I don't have to preach liturgically this weekend, but I was thinking about the Gospel nonetheless.
Last Sunday we heard the great double commandment: We are to love God with all we are, and to love our neighbor as ourselves. But what will this look like in our spiritual practice? This Sunday we are given a positive and negative example.
Religion can go either way for us. It can teach and enrich us toward openness and love and make us better people. It can make us more gentle, or it can make us more hurtful. It can serve our health or it can make us sick. The same is true of other basic vectors of human life: sexuality, family, food, etc.
The scribes in the Gospel use their religion as a way to indulge themselves: their pride, their vanity, their security. As the old saying goes, "power is the lust of the clergy." Their religion is not about loving God and neighbor, but about loving their own self-satisfaction.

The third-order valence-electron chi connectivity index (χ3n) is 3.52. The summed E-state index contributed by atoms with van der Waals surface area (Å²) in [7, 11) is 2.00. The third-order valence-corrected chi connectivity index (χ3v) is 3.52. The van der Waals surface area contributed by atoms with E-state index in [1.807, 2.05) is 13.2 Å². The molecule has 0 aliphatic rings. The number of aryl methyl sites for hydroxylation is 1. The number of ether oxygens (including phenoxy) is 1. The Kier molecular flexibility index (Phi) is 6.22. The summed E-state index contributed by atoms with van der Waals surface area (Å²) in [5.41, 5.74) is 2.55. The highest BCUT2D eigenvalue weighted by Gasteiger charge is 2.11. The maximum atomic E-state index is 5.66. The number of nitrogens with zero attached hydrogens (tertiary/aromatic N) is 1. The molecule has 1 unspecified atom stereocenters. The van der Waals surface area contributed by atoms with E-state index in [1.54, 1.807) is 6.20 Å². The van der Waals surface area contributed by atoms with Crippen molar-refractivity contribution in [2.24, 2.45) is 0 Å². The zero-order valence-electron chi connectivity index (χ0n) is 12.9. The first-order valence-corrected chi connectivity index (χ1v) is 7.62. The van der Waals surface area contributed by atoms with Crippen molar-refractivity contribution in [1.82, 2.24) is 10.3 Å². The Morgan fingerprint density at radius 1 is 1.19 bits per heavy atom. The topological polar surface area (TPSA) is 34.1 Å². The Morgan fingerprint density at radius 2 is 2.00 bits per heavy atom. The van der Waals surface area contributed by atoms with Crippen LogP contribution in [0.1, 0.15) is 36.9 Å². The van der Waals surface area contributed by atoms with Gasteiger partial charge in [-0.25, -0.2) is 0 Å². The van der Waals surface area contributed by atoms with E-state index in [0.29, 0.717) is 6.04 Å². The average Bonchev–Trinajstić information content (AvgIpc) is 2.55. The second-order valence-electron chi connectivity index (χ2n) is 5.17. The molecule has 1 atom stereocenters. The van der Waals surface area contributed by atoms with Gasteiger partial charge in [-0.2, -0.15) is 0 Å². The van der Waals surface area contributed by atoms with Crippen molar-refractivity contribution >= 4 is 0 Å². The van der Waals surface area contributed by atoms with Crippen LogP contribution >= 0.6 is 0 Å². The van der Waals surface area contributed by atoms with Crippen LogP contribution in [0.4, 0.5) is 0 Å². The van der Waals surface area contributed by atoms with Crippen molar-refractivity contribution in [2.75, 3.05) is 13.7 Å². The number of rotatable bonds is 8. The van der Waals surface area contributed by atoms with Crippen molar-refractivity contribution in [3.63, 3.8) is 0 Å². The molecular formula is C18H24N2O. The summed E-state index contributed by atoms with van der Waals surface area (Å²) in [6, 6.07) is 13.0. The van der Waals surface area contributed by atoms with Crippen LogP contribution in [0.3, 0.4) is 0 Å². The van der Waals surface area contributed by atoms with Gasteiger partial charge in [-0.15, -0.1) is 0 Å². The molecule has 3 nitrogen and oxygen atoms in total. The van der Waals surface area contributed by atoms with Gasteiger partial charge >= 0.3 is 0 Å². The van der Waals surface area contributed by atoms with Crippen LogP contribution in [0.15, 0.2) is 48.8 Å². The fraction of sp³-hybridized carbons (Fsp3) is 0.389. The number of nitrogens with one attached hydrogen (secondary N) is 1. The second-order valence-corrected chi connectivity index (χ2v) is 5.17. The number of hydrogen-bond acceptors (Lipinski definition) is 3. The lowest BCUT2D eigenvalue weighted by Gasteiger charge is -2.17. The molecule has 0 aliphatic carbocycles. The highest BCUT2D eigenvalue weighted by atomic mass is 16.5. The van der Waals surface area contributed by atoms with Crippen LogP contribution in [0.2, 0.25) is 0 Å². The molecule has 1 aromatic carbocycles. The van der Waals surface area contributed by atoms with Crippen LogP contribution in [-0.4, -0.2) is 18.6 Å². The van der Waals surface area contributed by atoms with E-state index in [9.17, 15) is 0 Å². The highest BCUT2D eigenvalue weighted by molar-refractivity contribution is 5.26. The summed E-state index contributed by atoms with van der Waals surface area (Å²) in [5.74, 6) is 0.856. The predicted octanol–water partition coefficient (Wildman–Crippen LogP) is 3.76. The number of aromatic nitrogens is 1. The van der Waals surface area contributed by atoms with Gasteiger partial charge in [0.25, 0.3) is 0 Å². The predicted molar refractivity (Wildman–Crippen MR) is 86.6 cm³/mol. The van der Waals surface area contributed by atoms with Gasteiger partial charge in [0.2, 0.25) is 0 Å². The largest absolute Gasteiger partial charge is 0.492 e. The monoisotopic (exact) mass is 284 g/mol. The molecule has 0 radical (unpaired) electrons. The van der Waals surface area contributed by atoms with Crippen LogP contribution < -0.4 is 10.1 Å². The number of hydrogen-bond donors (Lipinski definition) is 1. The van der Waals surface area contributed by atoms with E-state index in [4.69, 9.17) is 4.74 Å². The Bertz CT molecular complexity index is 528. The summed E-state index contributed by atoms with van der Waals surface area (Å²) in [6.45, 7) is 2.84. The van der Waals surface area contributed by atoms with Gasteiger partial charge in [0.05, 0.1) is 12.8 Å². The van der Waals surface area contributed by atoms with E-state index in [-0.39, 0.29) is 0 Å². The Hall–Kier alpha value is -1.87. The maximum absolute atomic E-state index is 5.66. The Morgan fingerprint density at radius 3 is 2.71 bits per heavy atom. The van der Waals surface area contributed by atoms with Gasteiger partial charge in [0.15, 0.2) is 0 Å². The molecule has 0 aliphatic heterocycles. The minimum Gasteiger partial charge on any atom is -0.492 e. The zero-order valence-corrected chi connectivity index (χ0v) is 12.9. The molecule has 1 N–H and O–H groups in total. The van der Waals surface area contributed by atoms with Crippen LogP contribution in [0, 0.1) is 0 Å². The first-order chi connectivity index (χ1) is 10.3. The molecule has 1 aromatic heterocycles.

The poor widow, on the other hand, gives to the Temple out of her poverty. And that's the trick to real spiritual practice. We must give not out of our riches but out of our poverty, not out of our power but out of our humility.
We must not, like the scribes in the Gospel, indulge ourselves in the (erroneous) idea that we are something great. We must not even please ourselves with what one friar called "delusions of adequacy."
Hardly anyone of us is a living saint. Nor are we spectacular sinners. Both our goodness and our sinfulness are unremarkable for the most part. To be humble is to accept the truth, to realize that we are "poor in spirit."
Now with this knowledge we can do one of two things. We can panic and try to fool the world into thinking we are something special, or a genius, or a saint, or whatever. And religion can be a big help in this project, as it was with the scribes! Eventually we can even fool ourselves.
Or we can accept our poverty and our insignificance. And when we find this kind of genuine humility, we can offer the little good we do have to the world. And to offer the world something truly humble is to offer it something fresh and about which it knows little these days. In this way we can imitate the widow whom Jesus praises today.